• Optimization
  • Navigation
  • Tracking
  • Maps
  • Places


A style's sprite property supplies a URL template for loading small images to use in rendering background-pattern, fill-pattern, line-pattern, fill-extrusion-pattern and icon-image style properties.

"sprite": "https://api.nextbillion.io/maps/streets/sprite"

A valid sprite source must supply two types of files:

  1. An index file, which is a JSON document containing a description of each image contained in the sprite. The content of this file must be a JSON object whose keys form identifiers to be used as the values of the above style properties, and whose values are objects describing the dimensions (width and height properties) and pixel ratio (pixelRatio) of the image and its location within the sprite (x and y). For example, a sprite containing a single image might have the following index file contents:

    2"poi": {
    3 "width": 32,
    4 "height": 32,
    5 "x": 0,
    6 "y": 0,
    7 "pixelRatio": 1

    Then the style could refer to this sprite image by creating a symbol layer with the layout property icon-image: poi, or with the tokenized value icon-image: {icon} and vector tile features with a icon property with the value poi.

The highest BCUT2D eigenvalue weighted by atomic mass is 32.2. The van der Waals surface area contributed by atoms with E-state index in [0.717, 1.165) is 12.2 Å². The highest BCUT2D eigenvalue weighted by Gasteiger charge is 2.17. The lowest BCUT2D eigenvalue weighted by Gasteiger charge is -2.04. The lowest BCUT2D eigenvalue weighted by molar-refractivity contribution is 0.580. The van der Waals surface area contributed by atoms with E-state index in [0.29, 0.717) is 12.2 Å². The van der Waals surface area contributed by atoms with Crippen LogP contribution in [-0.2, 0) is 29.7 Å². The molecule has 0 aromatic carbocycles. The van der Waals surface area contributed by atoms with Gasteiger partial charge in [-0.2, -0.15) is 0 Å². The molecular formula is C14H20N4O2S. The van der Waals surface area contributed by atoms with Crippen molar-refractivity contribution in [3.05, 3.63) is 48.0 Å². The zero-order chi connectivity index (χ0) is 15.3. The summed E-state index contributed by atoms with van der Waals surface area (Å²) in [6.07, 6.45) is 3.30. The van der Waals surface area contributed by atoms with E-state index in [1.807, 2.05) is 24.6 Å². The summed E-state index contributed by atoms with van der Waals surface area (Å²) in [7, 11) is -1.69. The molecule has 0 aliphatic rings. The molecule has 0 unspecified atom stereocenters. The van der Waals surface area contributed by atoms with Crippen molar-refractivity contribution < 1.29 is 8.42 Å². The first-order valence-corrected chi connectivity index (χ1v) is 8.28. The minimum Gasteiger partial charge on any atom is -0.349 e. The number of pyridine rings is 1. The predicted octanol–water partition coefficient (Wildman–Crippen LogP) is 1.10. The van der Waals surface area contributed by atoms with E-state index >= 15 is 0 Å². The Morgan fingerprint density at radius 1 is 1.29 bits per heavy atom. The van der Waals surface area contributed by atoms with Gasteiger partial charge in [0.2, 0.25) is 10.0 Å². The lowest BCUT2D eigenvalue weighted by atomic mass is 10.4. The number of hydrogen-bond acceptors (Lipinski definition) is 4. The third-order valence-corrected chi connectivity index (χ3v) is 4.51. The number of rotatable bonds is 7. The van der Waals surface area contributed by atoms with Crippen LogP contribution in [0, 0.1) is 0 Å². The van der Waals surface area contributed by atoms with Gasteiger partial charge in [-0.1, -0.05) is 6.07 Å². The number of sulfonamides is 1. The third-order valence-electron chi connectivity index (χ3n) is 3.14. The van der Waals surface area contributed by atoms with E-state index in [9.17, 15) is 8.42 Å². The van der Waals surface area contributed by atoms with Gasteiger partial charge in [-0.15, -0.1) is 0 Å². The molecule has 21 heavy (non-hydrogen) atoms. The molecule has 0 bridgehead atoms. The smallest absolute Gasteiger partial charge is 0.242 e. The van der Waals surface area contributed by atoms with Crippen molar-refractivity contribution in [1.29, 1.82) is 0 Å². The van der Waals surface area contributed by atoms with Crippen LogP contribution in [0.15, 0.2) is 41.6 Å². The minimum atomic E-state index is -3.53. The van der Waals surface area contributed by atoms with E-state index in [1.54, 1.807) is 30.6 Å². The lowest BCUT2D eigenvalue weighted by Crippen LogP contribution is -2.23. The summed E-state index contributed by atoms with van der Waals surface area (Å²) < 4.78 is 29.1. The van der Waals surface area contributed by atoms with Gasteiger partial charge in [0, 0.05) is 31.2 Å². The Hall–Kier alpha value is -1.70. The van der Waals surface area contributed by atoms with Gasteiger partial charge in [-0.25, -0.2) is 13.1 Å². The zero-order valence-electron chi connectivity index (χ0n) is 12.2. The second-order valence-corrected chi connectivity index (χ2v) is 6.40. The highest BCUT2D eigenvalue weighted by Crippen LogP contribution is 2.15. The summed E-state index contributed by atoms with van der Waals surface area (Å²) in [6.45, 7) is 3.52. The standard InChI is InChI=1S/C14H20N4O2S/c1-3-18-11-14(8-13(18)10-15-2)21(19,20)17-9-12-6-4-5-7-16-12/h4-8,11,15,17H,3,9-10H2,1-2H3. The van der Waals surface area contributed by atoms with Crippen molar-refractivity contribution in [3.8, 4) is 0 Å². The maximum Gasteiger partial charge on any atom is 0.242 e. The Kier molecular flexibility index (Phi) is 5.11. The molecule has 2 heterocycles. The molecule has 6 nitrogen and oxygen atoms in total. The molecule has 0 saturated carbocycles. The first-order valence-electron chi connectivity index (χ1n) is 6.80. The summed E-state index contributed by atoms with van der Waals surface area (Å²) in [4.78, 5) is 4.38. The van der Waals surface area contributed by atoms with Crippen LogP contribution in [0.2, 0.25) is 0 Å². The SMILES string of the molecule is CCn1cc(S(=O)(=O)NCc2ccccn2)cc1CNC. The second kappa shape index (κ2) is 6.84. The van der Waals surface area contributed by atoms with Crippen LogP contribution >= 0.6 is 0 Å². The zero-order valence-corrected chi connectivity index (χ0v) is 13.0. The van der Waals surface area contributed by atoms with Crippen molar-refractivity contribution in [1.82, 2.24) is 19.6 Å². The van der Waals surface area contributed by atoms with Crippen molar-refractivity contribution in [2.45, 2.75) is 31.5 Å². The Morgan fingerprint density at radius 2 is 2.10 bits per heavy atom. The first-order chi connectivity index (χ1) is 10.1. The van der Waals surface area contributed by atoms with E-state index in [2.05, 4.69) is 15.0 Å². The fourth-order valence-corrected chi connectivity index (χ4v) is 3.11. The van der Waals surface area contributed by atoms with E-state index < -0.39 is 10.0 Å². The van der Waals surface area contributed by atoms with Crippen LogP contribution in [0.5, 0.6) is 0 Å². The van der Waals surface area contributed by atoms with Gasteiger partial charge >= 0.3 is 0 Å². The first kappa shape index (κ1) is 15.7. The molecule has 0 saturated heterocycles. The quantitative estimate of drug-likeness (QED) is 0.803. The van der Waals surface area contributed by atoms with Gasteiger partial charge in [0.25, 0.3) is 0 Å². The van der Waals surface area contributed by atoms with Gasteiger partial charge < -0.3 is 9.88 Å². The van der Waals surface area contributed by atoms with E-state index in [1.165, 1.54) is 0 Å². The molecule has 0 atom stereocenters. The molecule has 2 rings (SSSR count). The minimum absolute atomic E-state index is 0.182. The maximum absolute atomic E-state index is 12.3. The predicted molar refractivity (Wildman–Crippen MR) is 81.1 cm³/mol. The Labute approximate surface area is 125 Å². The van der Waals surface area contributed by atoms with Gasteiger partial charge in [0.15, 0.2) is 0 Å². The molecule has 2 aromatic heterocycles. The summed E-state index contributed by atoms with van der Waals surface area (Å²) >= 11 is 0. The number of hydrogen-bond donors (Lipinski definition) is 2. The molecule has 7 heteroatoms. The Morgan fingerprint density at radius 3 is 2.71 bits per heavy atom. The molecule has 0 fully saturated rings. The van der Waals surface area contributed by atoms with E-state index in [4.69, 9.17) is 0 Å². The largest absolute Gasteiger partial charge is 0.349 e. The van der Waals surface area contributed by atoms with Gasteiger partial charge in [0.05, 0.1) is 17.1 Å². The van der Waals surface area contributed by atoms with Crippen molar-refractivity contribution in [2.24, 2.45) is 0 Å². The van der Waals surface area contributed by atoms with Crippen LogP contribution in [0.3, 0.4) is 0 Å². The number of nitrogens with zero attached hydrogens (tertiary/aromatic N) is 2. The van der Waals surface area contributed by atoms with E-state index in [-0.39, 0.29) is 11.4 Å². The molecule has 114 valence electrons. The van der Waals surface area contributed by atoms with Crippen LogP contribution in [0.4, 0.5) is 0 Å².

2. Image files, which are PNG images containing the sprite data. Apart from the required width, height, x, and y properties, the following optional properties are supported:

    • content: An array of four numbers, with the first two specifying the left, top corner, and the last two specifying the right, bottom corner. If present, and if the icon uses icon-text-fit, the symbol's text will be fit inside the content box.

    • stretchX: An array of two-element arrays, consisting of two numbers that represent the from position and the to position of areas that can be stretched.

    • stretchY: Same as stretchX, but for the vertical dimension.

Nextbillion.ai SDKs will use the value of the sprite property in the style to generate the URLs for loading both files. First, for both file types, it will append @2x to the URL on high-DPI devices. Second, it will append a file extension: .json for the index file, and .png for the image file.

For example, if you specified "sprite": "https://example.com/sprite", renderers would load https://example.com/sprite.json and https://example.com/sprite.png, or https://example.com/[email protected] and *https://example.com/[email protected]

Have Questions ?